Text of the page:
1/2/2013 1:18:00 PM Right in-right out access to close next year
By David Richards
Plans for Byron's Frontage Road renovation became a little bit clearer at the Dec. 19 city council meeting.
First, the council reviewed a traffic study on 10th Avenue and Highway 14 to see if there's enough traffic to warrant a dual, left turn lane at that location. Second, the council approved the closure of the right in-right out access from the Frontage Road to Highway 14 in front of Dairy Queen and Margaritos. That closure will take place toward the end of the multi-million dollar project that's slated to run from next summer to next fall.
In October, the council already approved the rebuilding of 10th Avenue as part of the project, from the train tracks to Highway 14, which will include widening the road.
In preparation of deciding on whether to put in a dual, left turn lane, the Minnesota Department of Transportation required Byron to conduct a traffic study to see if there was enough traffic at that intersection to justify it.
The study was done by WHKS out of Rochester, the consulting firm of city engineer Bill Angerman. The findings were presented to the council at the Dec. 19 meeting.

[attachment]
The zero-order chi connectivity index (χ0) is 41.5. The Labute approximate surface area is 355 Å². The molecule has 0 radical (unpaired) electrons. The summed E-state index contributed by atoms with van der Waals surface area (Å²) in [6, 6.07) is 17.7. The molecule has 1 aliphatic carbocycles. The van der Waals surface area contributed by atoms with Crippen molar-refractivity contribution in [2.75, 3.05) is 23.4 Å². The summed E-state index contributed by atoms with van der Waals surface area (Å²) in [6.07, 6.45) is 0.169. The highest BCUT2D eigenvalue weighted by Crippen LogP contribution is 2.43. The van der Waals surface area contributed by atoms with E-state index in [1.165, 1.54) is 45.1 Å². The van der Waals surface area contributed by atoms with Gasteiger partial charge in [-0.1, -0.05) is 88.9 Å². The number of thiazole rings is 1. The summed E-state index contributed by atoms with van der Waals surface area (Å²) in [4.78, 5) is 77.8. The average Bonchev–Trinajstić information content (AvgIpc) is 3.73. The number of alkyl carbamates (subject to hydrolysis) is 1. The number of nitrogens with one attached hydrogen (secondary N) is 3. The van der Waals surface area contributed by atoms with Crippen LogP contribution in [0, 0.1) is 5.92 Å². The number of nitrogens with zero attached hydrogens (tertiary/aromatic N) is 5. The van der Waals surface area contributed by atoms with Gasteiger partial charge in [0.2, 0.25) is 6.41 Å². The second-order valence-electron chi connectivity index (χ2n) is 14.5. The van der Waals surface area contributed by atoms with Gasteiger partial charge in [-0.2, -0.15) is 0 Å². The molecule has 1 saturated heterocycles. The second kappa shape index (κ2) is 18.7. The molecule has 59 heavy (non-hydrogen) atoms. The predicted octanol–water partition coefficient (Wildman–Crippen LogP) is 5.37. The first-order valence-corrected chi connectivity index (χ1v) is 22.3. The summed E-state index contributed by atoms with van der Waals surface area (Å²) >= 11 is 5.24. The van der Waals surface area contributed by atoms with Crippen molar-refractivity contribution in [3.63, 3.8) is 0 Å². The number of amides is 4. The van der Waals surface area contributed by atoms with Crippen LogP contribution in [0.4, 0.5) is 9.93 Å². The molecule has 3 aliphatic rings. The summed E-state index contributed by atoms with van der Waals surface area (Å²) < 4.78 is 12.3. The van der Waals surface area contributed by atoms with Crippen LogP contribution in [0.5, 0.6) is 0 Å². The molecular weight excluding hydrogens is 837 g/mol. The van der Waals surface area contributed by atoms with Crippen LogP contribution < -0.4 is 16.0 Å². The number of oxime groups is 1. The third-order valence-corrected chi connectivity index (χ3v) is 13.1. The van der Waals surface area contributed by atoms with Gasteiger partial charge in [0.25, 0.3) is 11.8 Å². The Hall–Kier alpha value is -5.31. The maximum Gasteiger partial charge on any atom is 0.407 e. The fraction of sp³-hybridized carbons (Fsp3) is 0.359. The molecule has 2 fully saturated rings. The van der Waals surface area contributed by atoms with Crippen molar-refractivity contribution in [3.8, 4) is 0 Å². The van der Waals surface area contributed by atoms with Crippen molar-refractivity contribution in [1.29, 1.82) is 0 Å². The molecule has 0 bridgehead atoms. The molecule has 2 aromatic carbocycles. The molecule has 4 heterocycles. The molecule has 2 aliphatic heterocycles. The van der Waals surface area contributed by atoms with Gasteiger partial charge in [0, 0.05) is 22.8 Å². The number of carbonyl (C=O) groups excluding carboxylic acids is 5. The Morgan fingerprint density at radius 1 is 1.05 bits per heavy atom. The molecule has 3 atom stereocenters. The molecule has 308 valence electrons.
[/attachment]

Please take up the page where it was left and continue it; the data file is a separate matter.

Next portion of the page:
"Directional intersection traffic volumes were obtained from intersection traffic counts performed Nov. 27," the study stated.
"Traffic was counted for two hours at midday and three hours in the a.m. and p.m. Traffic counts were not performed at the right in-right out in the a.m."
The study showed that the current southbound traffic does back up to the Frontage Road intersection during the a.m. peak and that the installation of dual, left turn lane would reduce the delay, better the level of service for a longer period of time and shorter queue lengths that would not extend to the Frontage Road intersection.
Council agreed with that recommendation.
As for the closure of the right in-right out in front of Dairy Queen, Angerman said the public works committee made the recommendation to close it because of safety reasons, mainly because it is not a controlled intersection. Angerman did say that while there have not been substantial accidents at that location, the fact that it is not controlled, doesn't have a spotlight for instance, is a problem.
"Just because there haven't been any accidents there doesn't mean it's not unsafe," Angerman said.
Angerman said the state has wanted the access closed since as far back as 2000.